Save Journalism Project Launches “Share Your Story” Campaign as Senate and House Prepare to Question Big Tech on Market Power and Censorship

WASHINGTON, DC — In the lead up to bicameral hearings today on online platforms and big tech companies, the Save Journalism Project is asking colleagues and audiences across the nation to share their experience with the decline in journalism. The storytelling campaign aims to showcase the pertinent and looming issues incited by big tech, especially the slow and painful decline of America’s free press throughout localities and national outlets country-wide.

Big tech is monetizing the news for the sake of their own profits and it shows. Facebook and Google alone control 60% of all digital advertising revenue and media outlets cannot sustain – almost 60% of Americans no longer have a daily newspaper. When more people share their story, the power to protect journalism from this existential crisis grows.

Today, the House Judiciary Committee will hold the second part of a hearing regarding Online Platforms and Market Power, this time focusing on innovation and entrepreneurship, while the Senate Judiciary Committee will hold a hearing on Google and Censorship through Search Engines. 

John Stanton, former DC bureau chief for Buzzfeed who was laid off in January, went on to describe the necessity of the campaign:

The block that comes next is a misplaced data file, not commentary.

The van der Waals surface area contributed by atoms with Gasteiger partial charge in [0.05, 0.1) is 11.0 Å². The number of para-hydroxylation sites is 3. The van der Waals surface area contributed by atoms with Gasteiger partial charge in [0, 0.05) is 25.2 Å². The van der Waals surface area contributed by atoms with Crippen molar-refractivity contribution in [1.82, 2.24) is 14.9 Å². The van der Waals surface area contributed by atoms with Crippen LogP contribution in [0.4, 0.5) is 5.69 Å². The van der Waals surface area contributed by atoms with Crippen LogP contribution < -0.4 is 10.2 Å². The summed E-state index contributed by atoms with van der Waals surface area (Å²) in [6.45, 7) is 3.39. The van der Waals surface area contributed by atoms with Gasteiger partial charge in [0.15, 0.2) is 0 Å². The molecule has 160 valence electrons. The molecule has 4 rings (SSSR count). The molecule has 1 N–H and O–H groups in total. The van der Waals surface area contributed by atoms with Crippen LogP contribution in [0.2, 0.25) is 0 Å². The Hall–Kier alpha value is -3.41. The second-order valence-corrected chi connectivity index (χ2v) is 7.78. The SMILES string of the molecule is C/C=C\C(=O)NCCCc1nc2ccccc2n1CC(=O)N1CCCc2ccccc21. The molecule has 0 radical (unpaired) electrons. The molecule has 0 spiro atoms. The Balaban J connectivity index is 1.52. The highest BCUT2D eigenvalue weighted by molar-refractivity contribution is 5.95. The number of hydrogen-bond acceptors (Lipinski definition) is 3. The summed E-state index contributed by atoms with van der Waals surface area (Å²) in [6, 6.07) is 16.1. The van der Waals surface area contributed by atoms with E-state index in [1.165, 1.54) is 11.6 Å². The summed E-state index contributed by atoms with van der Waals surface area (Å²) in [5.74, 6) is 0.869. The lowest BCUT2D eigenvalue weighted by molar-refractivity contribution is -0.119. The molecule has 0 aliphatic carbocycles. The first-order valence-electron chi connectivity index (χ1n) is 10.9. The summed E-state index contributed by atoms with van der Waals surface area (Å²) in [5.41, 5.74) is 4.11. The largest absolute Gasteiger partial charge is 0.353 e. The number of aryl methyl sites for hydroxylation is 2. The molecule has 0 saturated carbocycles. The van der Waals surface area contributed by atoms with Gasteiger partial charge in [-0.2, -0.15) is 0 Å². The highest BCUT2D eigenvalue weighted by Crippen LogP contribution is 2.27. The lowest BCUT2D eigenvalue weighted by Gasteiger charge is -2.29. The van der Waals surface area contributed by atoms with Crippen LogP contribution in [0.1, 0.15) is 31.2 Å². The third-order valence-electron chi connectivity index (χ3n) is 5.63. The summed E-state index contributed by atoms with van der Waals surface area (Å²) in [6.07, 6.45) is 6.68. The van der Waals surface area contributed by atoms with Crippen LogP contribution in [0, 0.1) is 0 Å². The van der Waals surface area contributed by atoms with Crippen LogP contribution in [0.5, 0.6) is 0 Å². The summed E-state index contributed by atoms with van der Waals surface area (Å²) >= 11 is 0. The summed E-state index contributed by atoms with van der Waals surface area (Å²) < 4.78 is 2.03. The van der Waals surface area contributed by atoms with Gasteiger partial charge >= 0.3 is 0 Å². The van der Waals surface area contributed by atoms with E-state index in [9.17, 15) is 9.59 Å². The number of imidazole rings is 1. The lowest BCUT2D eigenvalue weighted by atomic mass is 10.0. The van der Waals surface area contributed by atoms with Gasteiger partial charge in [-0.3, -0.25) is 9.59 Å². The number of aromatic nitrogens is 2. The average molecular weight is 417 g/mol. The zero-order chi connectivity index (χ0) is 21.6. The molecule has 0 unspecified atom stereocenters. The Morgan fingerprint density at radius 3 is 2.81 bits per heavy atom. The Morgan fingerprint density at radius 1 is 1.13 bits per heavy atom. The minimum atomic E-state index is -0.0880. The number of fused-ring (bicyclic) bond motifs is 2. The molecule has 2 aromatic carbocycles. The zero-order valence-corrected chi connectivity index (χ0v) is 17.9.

This is a way for journalists, photographers, photojournalists, editors, columnists, producers, you name it, to say in their own words how this issue has affected them. Journalism isn’t just my livelihood, it is the mouthpiece by which Americans, and people across the world, make decisions and form their worldviews. The Save Journalism Project has given me the medium to tell my story as it relates to this grand dismantlement of America’s free press, and we want to give others that same opportunity. 

Local and national newsrooms are folding at alarming rates. 2,400 journalists have lost their jobs in 2019 alone. They’re not just a statistic. These layoffs represent people like me and my colleagues who are doing their best to create a society where Americans have access to reliable news and information. My colleagues and I don’t tell our personal stories for the celebrity. It goes against every fiber of what we’re all taught. But if we don’t make our voices heard now, we’ll be sorry we didn’t shout them from the rooftops earlier. 

Senators and Representatives alike should remember these stories and burn them into their memory, because this is just the beginning, if we allow big tech to continue on this path to destruction.